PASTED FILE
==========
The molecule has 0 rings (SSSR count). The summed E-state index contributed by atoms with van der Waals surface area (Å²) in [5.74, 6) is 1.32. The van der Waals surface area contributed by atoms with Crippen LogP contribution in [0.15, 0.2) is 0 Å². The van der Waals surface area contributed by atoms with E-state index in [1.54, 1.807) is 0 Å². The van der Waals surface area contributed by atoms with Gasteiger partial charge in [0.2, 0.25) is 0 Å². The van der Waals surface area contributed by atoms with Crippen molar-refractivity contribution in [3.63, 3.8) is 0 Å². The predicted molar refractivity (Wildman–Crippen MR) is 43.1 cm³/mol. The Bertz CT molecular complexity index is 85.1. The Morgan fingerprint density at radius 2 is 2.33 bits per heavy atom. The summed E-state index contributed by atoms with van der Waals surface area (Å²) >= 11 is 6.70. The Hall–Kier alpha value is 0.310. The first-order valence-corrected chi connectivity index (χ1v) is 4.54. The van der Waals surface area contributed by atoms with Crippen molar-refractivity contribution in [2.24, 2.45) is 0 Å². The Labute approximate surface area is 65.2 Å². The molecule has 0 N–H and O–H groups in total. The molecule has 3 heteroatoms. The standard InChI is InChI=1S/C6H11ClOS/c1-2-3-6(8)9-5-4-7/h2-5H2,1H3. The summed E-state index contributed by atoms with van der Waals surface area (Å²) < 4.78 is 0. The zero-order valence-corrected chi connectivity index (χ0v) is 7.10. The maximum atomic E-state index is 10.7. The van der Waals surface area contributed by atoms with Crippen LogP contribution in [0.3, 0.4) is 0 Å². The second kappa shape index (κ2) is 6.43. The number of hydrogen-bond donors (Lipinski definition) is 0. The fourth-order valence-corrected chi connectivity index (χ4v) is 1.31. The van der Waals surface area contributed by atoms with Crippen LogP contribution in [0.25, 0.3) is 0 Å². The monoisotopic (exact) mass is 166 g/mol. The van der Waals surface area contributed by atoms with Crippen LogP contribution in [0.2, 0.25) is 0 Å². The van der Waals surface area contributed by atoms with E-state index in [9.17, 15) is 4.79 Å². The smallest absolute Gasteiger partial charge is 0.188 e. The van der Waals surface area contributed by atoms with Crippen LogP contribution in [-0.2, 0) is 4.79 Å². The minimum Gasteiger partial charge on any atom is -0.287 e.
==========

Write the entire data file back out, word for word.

The molecule has 0 rings (SSSR count). The summed E-state index contributed by atoms with van der Waals surface area (Å²) in [5.74, 6) is 1.32. The van der Waals surface area contributed by atoms with Crippen LogP contribution in [0.15, 0.2) is 0 Å². The van der Waals surface area contributed by atoms with E-state index in [1.54, 1.807) is 0 Å². The van der Waals surface area contributed by atoms with Gasteiger partial charge in [0.2, 0.25) is 0 Å². The van der Waals surface area contributed by atoms with Crippen molar-refractivity contribution in [3.63, 3.8) is 0 Å². The predicted molar refractivity (Wildman–Crippen MR) is 43.1 cm³/mol. The Bertz CT molecular complexity index is 85.1. The Morgan fingerprint density at radius 2 is 2.33 bits per heavy atom. The summed E-state index contributed by atoms with van der Waals surface area (Å²) >= 11 is 6.70. The Hall–Kier alpha value is 0.310. The first-order valence-corrected chi connectivity index (χ1v) is 4.54. The van der Waals surface area contributed by atoms with Crippen molar-refractivity contribution in [2.24, 2.45) is 0 Å². The Labute approximate surface area is 65.2 Å². The molecule has 0 N–H and O–H groups in total. The molecule has 3 heteroatoms. The standard InChI is InChI=1S/C6H11ClOS/c1-2-3-6(8)9-5-4-7/h2-5H2,1H3. The summed E-state index contributed by atoms with van der Waals surface area (Å²) < 4.78 is 0. The zero-order valence-corrected chi connectivity index (χ0v) is 7.10. The maximum atomic E-state index is 10.7. The van der Waals surface area contributed by atoms with Crippen LogP contribution in [0.3, 0.4) is 0 Å². The second kappa shape index (κ2) is 6.43. The number of hydrogen-bond donors (Lipinski definition) is 0. The fourth-order valence-corrected chi connectivity index (χ4v) is 1.31. The van der Waals surface area contributed by atoms with Crippen LogP contribution in [0.25, 0.3) is 0 Å². The monoisotopic (exact) mass is 166 g/mol. The van der Waals surface area contributed by atoms with Crippen LogP contribution in [0.2, 0.25) is 0 Å². The van der Waals surface area contributed by atoms with E-state index in [9.17, 15) is 4.79 Å². The smallest absolute Gasteiger partial charge is 0.188 e. The van der Waals surface area contributed by atoms with Crippen LogP contribution in [-0.2, 0) is 4.79 Å². The minimum Gasteiger partial charge on any atom is -0.287 e.